I’ve been slow to keep up my blog writing, especially as it pertains to my sabbatical experiences.  Late 2015 here in South Yorkshire has seen lots of wind and rain.  We have rarely found a day in the past month that we’ve not felt at least a little mist on our faces.  People north of us have had it much worse with Storm Desmond causing lots of flood damage.  For all the rain and wind, it’s great being in Sheffield as holiday time approaches.  The city centre is decorated and fun to see at night when I’m on a bus headed for home after work. With the sun setting before 4 pm now, it’s always night when I leave work!

A torn muscle in my left calf has kept us from doing much travelling of late.  Before the tear, my girls and I toured Shepherd Wheel, which is quite close to where we live.  Kudos to the woman (a volunteer?) we met there because she gave us lots of great information.  The wheel makes use of water that’s been dammed from the Porter Brook.  I took the photo below on Sunday, 15 November 2015 (click on the image for a larger view).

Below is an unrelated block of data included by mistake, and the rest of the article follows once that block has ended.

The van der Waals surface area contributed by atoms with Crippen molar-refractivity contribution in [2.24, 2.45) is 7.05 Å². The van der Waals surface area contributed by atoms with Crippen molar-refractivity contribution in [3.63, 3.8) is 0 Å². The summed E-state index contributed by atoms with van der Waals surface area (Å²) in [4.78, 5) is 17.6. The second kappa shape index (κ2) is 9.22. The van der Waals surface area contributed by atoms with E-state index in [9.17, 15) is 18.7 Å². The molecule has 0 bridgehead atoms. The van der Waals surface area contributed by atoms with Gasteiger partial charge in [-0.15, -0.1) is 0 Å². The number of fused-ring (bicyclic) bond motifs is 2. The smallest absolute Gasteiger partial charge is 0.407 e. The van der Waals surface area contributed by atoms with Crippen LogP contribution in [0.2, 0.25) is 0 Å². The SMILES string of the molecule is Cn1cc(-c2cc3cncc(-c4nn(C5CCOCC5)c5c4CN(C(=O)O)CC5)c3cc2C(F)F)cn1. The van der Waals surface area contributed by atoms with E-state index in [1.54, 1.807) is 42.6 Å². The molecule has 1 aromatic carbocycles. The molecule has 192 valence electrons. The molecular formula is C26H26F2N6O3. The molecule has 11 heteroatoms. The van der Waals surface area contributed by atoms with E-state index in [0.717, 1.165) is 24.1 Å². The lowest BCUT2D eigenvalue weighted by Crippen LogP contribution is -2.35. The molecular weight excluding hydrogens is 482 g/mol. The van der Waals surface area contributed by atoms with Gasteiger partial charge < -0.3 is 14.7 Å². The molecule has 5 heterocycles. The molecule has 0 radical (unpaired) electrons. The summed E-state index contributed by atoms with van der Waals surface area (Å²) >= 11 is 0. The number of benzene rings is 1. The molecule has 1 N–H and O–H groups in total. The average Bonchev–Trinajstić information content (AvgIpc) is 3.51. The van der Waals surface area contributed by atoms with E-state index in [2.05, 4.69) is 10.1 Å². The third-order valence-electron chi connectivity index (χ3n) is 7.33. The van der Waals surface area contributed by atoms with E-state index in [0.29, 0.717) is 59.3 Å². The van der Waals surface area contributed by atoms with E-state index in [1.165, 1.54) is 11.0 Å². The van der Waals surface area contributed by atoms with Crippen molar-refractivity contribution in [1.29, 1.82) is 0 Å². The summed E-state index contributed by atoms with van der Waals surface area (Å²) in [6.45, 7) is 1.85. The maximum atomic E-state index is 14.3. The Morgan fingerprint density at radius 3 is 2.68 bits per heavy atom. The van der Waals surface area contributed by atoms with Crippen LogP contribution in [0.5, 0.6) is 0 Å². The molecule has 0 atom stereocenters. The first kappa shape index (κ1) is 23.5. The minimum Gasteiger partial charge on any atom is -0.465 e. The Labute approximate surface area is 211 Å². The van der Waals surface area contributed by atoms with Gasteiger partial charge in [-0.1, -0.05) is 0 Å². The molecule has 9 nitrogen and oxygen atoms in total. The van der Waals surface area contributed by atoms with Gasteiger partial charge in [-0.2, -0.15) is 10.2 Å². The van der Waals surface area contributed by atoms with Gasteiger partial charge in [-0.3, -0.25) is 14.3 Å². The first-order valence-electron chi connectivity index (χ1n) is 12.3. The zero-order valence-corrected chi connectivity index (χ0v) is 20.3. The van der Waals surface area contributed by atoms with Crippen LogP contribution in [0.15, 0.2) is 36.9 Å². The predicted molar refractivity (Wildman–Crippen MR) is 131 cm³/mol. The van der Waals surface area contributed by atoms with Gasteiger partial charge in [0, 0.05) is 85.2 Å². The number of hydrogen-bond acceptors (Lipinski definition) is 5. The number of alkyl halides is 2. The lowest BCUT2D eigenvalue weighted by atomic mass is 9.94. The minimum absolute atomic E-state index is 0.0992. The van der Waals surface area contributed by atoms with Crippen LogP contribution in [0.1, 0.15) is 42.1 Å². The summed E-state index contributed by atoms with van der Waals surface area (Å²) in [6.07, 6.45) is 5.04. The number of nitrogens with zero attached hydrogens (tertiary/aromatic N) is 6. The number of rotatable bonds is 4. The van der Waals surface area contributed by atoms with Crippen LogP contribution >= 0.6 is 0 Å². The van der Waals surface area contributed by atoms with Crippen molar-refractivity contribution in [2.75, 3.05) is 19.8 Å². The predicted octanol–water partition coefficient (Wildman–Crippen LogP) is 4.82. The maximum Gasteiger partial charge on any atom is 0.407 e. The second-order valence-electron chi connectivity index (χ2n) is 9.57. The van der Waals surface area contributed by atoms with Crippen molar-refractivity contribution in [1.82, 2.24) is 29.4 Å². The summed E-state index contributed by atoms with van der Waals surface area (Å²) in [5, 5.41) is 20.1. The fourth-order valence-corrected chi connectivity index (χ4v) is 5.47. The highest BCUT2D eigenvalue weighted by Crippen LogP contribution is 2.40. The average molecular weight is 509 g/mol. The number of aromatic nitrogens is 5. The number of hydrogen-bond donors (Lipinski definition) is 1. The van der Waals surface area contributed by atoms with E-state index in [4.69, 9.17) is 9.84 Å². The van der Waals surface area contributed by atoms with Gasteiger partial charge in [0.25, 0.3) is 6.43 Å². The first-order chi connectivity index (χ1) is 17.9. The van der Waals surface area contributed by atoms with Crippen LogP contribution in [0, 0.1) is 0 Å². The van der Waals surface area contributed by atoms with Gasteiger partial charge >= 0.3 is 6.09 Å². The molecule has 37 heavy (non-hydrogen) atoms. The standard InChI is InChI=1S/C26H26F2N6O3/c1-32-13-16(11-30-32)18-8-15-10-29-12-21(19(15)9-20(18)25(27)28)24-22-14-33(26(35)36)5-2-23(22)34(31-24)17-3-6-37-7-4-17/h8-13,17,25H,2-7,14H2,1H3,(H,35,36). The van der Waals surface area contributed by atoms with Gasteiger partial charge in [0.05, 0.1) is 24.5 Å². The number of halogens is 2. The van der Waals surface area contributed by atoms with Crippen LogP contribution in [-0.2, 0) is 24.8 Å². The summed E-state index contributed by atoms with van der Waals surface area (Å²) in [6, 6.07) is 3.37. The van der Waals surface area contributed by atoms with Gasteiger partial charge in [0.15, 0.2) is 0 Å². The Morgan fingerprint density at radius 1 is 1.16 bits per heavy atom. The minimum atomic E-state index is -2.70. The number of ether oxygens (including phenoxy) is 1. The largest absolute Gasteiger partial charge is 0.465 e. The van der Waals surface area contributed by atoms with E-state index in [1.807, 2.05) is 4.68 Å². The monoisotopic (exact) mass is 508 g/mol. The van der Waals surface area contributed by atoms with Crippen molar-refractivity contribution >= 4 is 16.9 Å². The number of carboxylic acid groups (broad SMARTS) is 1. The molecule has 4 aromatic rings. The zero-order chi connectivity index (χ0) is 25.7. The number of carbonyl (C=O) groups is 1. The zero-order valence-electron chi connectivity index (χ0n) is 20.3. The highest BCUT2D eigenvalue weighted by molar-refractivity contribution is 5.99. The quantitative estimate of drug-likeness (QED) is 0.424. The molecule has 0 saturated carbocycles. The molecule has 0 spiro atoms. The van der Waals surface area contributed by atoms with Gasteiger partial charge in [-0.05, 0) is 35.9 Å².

The wheel is 18 ft (5.5 m) in diameter.  The large shaft through the wheel sends lots of kinetic energy into the building that’s used for various grinding work.  It’s great watching energy conversions in action!

Walking to Shepherd Wheel took us through Endcliffe Park, which is our wonderful local park.  The photo below shows the Porter Brook in Endcliffe Park, downstream from the Shepherd Wheel (click on the image for a larger view).

Wet weather could not distract from the natural beauty in the park.